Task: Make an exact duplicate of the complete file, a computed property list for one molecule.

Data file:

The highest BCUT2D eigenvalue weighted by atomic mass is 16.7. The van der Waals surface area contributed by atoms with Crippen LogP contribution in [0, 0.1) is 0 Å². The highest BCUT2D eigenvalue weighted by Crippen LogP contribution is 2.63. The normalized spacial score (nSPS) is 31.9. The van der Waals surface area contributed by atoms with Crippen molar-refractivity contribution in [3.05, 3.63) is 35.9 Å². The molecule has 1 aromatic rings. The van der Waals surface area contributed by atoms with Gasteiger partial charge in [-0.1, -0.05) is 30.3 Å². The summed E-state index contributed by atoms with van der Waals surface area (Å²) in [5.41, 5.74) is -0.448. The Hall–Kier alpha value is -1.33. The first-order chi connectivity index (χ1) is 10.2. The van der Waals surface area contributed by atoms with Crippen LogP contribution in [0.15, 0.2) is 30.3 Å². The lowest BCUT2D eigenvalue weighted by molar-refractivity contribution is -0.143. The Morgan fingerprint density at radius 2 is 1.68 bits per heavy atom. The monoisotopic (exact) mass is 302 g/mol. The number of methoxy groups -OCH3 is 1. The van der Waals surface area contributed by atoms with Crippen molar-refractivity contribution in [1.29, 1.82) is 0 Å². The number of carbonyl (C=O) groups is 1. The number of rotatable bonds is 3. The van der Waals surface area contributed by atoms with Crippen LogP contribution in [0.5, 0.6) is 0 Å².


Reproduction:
The highest BCUT2D eigenvalue weighted by atomic mass is 16.7. The van der Waals surface area contributed by atoms with Crippen LogP contribution in [0, 0.1) is 0 Å². The highest BCUT2D eigenvalue weighted by Crippen LogP contribution is 2.63. The normalized spacial score (nSPS) is 31.9. The van der Waals surface area contributed by atoms with Crippen molar-refractivity contribution in [3.05, 3.63) is 35.9 Å². The molecule has 1 aromatic rings. The van der Waals surface area contributed by atoms with Gasteiger partial charge in [-0.1, -0.05) is 30.3 Å². The summed E-state index contributed by atoms with van der Waals surface area (Å²) in [5.41, 5.74) is -0.448. The Hall–Kier alpha value is -1.33. The first-order chi connectivity index (χ1) is 10.2. The van der Waals surface area contributed by atoms with Crippen LogP contribution in [0.15, 0.2) is 30.3 Å². The lowest BCUT2D eigenvalue weighted by molar-refractivity contribution is -0.143. The Morgan fingerprint density at radius 2 is 1.68 bits per heavy atom. The monoisotopic (exact) mass is 302 g/mol. The number of methoxy groups -OCH3 is 1. The van der Waals surface area contributed by atoms with Crippen molar-refractivity contribution in [1.29, 1.82) is 0 Å². The number of carbonyl (C=O) groups is 1. The number of rotatable bonds is 3. The van der Waals surface area contributed by atoms with Crippen LogP contribution in [0.5, 0.6) is 0 Å².